Introduction to Performing Arts, Popular Songs & Dances in Bhutan

Performing Arts

The word “performing arts” is ambiguous as most of the performances are of religious nature and do not imply professional troupes.

The tradition of religious dances and plays performed by monks or male villagers at different times of the year in villages is very much alive as well as folk songs and dances performed by both women and men, either during the religious festivals or at any festive occasions.

Popular Songs and Dances

Popular songs and dances are performed during lay celebrations, at friends’ gatherings or between religious dances.

Men and women sing together or separately, and most of the time, songs are accompanied by dances where both men and women take part, either forming a line or a circle. The choreography is usually quite simple some of the steps can be tricky like sidesteps and tap dance – like steps. Graceful arm and hand gestures compliment the steps. The body remains usually upright.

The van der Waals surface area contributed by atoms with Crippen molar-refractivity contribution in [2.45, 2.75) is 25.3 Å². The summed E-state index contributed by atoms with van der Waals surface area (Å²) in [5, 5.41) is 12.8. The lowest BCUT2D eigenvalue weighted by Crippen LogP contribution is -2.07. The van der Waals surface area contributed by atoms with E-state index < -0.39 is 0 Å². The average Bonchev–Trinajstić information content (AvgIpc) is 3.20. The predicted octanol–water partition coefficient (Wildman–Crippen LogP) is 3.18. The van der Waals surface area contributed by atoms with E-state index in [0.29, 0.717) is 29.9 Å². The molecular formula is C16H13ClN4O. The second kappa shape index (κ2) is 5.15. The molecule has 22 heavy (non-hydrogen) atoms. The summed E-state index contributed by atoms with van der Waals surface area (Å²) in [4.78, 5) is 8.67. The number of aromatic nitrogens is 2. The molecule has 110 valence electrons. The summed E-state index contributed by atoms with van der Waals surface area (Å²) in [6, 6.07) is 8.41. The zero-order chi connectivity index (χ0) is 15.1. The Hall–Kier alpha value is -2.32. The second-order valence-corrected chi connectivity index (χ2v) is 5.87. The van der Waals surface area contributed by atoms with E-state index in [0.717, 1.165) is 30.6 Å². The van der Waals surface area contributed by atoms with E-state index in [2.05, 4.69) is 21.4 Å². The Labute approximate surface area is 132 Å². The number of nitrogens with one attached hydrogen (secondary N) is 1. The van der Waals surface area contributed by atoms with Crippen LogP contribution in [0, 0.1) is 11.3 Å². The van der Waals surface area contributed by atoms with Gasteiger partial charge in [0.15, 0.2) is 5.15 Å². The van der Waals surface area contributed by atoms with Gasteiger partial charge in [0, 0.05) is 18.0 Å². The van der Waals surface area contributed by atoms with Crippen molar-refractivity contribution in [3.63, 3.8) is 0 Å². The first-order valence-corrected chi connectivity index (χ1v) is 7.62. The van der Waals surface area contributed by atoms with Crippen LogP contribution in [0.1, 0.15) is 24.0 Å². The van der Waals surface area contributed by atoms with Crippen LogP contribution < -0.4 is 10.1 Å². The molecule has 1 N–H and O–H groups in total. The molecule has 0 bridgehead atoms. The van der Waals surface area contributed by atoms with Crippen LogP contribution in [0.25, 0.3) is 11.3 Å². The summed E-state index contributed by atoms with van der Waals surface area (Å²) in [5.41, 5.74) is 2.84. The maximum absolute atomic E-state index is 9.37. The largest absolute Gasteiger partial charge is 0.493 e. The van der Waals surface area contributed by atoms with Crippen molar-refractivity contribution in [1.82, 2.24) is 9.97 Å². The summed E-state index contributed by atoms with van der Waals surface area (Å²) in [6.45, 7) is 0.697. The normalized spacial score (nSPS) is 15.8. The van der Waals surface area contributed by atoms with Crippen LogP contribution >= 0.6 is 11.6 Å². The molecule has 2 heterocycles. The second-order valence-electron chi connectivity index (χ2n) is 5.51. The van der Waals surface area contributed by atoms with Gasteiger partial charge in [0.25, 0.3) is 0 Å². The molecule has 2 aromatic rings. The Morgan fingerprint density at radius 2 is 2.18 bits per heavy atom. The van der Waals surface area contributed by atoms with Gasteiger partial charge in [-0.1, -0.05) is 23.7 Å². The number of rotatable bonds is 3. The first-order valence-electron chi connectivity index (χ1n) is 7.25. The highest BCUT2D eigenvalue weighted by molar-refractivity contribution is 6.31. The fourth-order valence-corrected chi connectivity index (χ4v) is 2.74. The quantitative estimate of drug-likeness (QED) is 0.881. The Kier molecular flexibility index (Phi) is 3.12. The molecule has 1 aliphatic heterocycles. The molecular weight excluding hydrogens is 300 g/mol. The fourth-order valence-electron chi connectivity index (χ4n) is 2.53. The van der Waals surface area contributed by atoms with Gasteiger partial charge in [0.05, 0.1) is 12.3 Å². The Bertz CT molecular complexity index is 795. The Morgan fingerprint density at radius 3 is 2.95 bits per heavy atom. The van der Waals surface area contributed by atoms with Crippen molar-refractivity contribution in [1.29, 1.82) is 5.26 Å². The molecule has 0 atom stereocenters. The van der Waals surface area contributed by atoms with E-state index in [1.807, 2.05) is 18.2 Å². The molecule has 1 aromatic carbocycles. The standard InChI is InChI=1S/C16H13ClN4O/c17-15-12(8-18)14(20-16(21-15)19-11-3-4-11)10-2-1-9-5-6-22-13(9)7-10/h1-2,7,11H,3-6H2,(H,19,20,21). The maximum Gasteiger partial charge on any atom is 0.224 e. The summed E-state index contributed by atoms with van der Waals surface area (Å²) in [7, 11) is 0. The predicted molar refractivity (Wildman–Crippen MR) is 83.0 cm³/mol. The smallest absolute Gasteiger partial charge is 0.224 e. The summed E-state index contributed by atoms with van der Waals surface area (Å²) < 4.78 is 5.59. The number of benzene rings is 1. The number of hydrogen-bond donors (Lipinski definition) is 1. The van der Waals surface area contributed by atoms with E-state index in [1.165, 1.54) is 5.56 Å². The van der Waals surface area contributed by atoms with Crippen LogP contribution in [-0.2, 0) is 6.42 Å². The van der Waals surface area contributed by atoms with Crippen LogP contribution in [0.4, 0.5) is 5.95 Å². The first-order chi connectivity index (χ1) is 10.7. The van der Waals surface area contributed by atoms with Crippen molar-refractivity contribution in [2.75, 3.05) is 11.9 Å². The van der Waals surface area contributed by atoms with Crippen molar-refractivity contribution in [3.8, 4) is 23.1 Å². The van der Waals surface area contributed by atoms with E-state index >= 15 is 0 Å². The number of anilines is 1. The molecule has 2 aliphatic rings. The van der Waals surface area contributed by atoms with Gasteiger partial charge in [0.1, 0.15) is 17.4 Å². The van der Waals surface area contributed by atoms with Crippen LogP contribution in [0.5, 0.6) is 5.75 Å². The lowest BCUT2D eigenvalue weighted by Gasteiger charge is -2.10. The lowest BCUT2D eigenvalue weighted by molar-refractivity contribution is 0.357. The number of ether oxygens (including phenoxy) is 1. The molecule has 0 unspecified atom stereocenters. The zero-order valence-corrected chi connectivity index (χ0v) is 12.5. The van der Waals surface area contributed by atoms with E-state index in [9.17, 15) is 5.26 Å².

The language of the songs is traditionally Choeke, which derives from Classical Tibetan, using a lot of metaphors with reference to religious and natural contexts. The tunes follow the musical pentatonic scale.

Traditionally there are two styles of folk singing: the Zhungdra and Boedra. The first one, which means “the State/ Central melody”, is very solemn. It has no rhythm and uses the CDFGA tones. The second one meaning “the melody of the courtiers” has a fast rhythm and use CDEGA and CDFGA tones.

There is now a new genre of song called rigsar popularized on radio and TV, it is in the Dzongkha language and has more westernized or Bollywood inspired melodies.

Devotional songs (Gurma) were composed by great religious figures such as Milarepa, A Tibetan mystic and poet (1040-1123) or more recently, Dudjom Rinpoche (1904-1987). They are sung in Classical Tibetan, in seven or eight syllable verses. They are not accompanied by dances as they are a means of religious expression and can be sung by religious people as well as lay people of both sexes.

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